Foreword by Scotland's Chief Medical Officer, Sir Harry Burns
The Scottish Government's Early Years Framework, published in 2008, is about giving all Scotland's children the best start in life. The Framework recognises that it is during the very earliest years and even pre-birth that a large part of the pattern for future adult life is set. The significance of the early years for influencing future health outcomes should not be underestimated.
In my 2011 Annual Report I said that the most significant issue I have to face as Scotland's Chief Medical Officer is the problem of health inequalities. Action on health inequalities requires action across all the social determinants of health. If we are to have the greatest chance of influencing the determinants of health and wellbeing, we should focus efforts on actions to improve the quality of care for children and families. We should start by making efforts to ensure a safe and healthy pregnancy, a nurturing childhood and support families to bring up their children in a safe, healthy, supportive and stimulating environment. Efforts to enrich early life represent our best hope of breaking the intergenerational cycle of disadvantage. A recent manifestation of Scotland's collective commitment to this is the establishment of the multi-agency Early Years Collaborative.
However, we should in addition look for ways of increasing opportunities for improvement across the life course. A life course approach recognises that early experiences, including risk and protective factors, affect later health. Health-related behaviours that usually start in adolescence (e.g. smoking, alcohol misuse) can result in poorer health outcomes in later life.
This second decade of life - youth - is critical to the development of future health behaviours. Youth is typically defined as a transitional and risky stage between childhood and adulthood. It is a period of experimentation, of biological and psychological change, and one which spans key transitions. It is a period of considerable change and we must support young people to negotiate their way through what is an increasingly complex world.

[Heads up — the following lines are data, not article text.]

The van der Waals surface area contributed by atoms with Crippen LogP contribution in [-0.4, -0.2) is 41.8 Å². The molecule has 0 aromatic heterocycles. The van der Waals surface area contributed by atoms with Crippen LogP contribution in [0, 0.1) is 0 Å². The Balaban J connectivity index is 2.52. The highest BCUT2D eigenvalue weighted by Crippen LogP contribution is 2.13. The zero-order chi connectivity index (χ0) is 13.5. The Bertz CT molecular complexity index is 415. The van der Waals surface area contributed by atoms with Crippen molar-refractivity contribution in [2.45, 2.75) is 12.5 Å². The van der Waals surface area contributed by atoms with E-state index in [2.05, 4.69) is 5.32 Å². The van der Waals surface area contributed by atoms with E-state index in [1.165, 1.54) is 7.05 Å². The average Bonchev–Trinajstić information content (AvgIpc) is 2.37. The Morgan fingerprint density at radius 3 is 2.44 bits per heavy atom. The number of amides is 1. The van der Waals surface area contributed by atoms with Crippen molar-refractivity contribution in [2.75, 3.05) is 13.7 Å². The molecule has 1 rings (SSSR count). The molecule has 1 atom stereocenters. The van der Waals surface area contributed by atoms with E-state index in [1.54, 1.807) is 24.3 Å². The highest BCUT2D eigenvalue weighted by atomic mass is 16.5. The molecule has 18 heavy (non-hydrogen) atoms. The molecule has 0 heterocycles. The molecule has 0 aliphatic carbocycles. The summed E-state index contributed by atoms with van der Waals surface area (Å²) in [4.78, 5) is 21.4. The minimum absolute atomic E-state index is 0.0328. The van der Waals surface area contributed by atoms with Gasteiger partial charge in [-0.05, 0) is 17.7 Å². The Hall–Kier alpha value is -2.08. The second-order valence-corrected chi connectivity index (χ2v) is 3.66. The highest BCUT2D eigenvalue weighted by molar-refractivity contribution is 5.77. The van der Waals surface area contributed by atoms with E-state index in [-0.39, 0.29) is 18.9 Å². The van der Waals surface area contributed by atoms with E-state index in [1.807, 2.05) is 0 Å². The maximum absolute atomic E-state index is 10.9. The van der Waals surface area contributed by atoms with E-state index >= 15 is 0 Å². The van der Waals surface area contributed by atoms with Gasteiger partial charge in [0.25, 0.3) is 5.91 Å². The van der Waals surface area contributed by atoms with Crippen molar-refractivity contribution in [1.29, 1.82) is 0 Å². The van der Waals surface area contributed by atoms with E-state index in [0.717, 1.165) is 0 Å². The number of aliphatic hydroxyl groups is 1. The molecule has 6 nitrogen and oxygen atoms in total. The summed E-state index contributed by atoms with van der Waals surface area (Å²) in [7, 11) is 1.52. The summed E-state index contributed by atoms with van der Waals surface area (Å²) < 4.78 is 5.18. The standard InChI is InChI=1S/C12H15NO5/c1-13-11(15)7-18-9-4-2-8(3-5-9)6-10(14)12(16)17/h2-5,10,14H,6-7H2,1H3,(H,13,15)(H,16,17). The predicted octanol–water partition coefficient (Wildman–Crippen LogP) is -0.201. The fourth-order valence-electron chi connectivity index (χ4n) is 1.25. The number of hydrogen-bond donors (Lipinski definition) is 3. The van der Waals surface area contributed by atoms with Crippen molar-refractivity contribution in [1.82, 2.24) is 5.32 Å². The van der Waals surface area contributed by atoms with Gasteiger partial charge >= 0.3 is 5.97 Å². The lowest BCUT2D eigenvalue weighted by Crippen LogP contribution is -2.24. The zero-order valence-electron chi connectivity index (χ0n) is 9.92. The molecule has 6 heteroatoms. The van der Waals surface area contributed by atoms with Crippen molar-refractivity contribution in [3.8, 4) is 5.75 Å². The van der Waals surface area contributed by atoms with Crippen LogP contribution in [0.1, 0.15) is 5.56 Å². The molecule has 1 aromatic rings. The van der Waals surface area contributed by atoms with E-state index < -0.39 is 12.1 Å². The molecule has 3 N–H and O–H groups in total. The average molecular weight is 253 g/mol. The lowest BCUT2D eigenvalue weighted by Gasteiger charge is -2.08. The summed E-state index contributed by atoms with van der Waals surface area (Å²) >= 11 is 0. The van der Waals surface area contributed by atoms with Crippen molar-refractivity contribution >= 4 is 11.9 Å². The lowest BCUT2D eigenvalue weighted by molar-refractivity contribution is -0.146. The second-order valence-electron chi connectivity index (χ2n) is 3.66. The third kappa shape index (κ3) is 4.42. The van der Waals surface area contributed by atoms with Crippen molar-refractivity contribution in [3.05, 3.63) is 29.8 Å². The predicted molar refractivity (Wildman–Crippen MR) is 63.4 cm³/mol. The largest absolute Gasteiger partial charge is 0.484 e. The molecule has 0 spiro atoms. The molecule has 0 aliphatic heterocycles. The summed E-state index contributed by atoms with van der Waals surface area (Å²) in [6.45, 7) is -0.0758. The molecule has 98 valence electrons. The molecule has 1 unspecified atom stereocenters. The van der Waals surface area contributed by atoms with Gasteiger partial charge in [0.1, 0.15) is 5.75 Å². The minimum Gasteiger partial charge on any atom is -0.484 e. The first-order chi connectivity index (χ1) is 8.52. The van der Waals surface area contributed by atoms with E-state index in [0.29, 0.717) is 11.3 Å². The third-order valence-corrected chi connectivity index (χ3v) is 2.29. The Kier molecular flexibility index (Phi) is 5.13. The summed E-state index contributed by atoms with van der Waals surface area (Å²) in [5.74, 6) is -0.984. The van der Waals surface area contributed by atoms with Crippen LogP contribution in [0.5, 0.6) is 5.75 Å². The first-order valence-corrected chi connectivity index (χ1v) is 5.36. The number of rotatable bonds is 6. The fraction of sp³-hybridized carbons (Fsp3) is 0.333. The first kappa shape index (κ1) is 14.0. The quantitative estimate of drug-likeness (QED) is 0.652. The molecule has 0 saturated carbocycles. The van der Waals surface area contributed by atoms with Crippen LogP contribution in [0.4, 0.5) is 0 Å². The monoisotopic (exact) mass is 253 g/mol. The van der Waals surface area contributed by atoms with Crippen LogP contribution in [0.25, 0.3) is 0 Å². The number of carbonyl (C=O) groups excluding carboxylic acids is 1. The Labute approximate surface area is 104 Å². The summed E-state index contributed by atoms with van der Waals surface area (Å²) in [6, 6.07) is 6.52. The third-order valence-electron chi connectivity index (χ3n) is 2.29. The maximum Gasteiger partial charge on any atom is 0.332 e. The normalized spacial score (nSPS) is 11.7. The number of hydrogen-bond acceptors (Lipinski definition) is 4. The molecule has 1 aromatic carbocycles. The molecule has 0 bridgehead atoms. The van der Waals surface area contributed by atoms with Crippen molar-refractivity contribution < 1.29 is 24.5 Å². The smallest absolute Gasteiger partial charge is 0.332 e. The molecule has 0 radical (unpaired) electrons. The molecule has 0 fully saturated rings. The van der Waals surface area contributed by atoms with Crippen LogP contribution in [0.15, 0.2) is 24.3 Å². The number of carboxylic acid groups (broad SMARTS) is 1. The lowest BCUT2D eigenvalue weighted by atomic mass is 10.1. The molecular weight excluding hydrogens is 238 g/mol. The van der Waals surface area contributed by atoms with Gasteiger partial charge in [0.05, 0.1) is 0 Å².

It is therefore critical we continue our action to encourage positive health behaviour development beyond the early years. And while we want to support all young people, we must ensure we target those most at risk of poor health outcomes, such as those exposed to chaotic early lives. We must work with these young people to improve their life chances.
Young people matter. But policy that aims to improve young people's health and wellbeing spans many Scottish Government Directorates and we have been told that the policy landscape is difficult to navigate. This paper attempts to simplify some of that complexity by bringing together key policies from across a range of Scottish Government Directorates. I hope it is helpful in setting out key policy in relation to youth health and helps to inform policy implementation.
Sir Harry Burns
Email: Elaine Bell
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